Clockwise from top left: Charlie Smiech, Page Polk, Raphael Ozoude, Brian Menezes, and Bill Farris
As friars have found, ‘It’s a great resource’
Charlie Smiech sits in his room at Serra Retreat Center in Malibu, Calif., staring at rows of faces on a computer screen. Thousands of miles apart, he and five others talk about their work, their plans, their shared frustrations. Their meeting is nothing short of miraculous. And they owe it all to Zoom.
A year ago, when the pandemic drove us into our separate, isolated spaces, the question was, “What exactly is Zoom?” Now the question is, “What would we do without it?”
“It’s become almost irreplaceable,” says SJB Vicar Bill Farris, whose work in Cincinnati requires interaction both locally and nationally.
“It’s a great resource,” says Page Polk, who attends Provincial Council meetings via Zoom from the Franciscan Renewal Center in Scottsdale, Ariz. “But when a meeting goes much past an a hour and a half, I find myself roaming in my mind’s eye. I get tired of looking at all the little boxes on the screen.”
The camera and microphone in a tablet, cell phone or computer are the conduits for this miracle. The link generated by Zoom – click it to be transported – is the incantation that makes it happen.
For Charlie, a child of the ’60s, “It reminds me of ‘The Jetsons’,” a cartoonish view of a future powered by robotics and gee-whiz technology. “If you can’t be there in person, what a gift it is to be connected by Zoom.”
Introduced at the New York World’s Fair in 1964, Bell’s PicturePhone, an expensive novelty, was a precursor to video phone apps and video conferencing. Last year when the pandemic drove us apart, the world turned to Zoom – designed as a meeting tool and embraced for its reliable, easy-to-use software – to bring us together.
At the Interprovincial Novitiate in Santa Barbara, Calif., novice Brian Menezes uses Zoom to connect with teachers and spiritual directors across the country. “It helps people come face to face,” he says. “Having someone to talk to helps us feel a close human connection – a challenge many face during these times.”
Raphael Ozoude is a student-friar whose learning life revolves around Zoom. Part of the community at St. Joseph Interprovincial Friary in Chicago, he attends four of his five classes at Catholic Theological Union remotely. At CTU, “Almost everything is online, mostly through Zoom.” It has made him realize, “I’m very much used to being in class in person. Zoom was entirely new to me. It was an adjustment.”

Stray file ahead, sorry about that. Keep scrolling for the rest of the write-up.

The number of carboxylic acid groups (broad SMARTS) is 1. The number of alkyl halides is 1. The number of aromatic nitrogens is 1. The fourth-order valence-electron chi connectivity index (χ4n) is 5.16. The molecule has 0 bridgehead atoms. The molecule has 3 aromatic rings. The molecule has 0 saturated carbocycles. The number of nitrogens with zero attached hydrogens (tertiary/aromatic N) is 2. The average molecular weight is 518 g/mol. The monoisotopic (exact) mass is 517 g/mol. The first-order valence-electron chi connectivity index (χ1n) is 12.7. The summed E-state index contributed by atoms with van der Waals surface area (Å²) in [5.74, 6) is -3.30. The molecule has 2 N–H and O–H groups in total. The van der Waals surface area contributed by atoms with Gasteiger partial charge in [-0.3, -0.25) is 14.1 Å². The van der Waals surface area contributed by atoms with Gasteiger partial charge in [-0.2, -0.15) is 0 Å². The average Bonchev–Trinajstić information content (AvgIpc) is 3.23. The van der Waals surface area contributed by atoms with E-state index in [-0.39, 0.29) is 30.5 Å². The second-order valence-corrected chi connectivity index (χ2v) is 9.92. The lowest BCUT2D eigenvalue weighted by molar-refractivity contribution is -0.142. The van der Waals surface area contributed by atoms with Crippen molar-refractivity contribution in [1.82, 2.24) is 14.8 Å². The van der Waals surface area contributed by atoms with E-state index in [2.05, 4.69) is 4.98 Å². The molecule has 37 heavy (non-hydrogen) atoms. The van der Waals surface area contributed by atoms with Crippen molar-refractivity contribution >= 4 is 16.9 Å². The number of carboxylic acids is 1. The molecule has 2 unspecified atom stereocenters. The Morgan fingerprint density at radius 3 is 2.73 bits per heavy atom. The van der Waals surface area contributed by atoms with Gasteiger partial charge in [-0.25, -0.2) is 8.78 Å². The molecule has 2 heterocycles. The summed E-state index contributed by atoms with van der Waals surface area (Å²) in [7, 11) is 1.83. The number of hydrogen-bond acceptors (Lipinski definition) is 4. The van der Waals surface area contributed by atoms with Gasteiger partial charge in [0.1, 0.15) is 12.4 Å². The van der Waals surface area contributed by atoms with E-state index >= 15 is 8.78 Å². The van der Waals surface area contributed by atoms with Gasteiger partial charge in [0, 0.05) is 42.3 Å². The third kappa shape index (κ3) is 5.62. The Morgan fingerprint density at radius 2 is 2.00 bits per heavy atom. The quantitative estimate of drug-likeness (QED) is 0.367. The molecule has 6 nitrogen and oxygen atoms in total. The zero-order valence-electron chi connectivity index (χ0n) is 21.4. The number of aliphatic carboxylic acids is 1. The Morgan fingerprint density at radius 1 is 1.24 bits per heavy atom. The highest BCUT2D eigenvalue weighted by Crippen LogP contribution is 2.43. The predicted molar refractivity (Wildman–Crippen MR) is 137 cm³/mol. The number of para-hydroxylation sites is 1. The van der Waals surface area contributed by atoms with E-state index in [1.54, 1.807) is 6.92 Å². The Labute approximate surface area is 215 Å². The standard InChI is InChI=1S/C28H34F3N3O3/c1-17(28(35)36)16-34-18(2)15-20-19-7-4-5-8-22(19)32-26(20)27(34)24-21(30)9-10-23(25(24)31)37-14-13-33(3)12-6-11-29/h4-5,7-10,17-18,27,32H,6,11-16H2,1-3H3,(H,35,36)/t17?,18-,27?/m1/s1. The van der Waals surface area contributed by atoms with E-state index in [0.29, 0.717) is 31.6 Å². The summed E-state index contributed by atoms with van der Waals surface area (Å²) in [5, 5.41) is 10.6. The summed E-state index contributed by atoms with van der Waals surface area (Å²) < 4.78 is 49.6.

Before the pandemic, Bill had more than a passing acquaintance with Zoom. “I was lucky to have encountered it as part of a conference on mission effectiveness at St. Bonaventure. We had a week-long onsite meeting, then every month we had a follow-up meeting on Zoom, like 10 times.” Last spring when the shutdown began, “We started having to look at alternatives for Provincial Council meetings, so I suggested we try Zoom. For that first Council meeting, three guys were at home in Chicago, Virginia, and Scottsdale, and the rest of us were in Cincinnati.”
The pluses? “It’s a fairly easy program; it doesn’t require a lot of technical skills. It’s easy to set up meetings, then join the meetings. A couple clicks and you’re in. One feature maybe people aren’t aware of,” he says, “is that you can have breakout sessions” set up by the organizer within the main meeting.
Bill has used Zoom for webinars, province committee meetings, legal consultation, follow-up with friends after a high school reunion, and “one family meeting with my brother as he got in touch with his children who weren’t in town. It wasn’t as much fun as having them there. There’s more spontaneity to a family visit.”